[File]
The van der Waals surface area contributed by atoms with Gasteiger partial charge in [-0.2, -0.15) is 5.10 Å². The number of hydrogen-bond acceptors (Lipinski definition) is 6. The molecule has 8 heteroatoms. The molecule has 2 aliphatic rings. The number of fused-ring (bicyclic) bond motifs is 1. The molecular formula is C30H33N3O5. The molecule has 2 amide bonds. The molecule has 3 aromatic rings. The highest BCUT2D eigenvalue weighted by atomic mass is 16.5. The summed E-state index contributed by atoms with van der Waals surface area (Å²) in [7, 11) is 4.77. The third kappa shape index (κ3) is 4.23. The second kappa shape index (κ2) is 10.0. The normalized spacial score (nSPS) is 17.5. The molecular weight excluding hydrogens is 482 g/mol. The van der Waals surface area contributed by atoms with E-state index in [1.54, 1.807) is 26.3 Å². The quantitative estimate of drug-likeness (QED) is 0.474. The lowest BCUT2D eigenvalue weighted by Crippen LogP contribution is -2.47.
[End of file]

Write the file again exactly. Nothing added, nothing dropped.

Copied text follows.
The van der Waals surface area contributed by atoms with Gasteiger partial charge in [-0.2, -0.15) is 5.10 Å². The number of hydrogen-bond acceptors (Lipinski definition) is 6. The molecule has 8 heteroatoms. The molecule has 2 aliphatic rings. The number of fused-ring (bicyclic) bond motifs is 1. The molecular formula is C30H33N3O5. The molecule has 2 amide bonds. The molecule has 3 aromatic rings. The highest BCUT2D eigenvalue weighted by atomic mass is 16.5. The summed E-state index contributed by atoms with van der Waals surface area (Å²) in [7, 11) is 4.77. The third kappa shape index (κ3) is 4.23. The second kappa shape index (κ2) is 10.0. The normalized spacial score (nSPS) is 17.5. The molecular weight excluding hydrogens is 482 g/mol. The van der Waals surface area contributed by atoms with E-state index in [1.54, 1.807) is 26.3 Å². The quantitative estimate of drug-likeness (QED) is 0.474. The lowest BCUT2D eigenvalue weighted by Crippen LogP contribution is -2.47.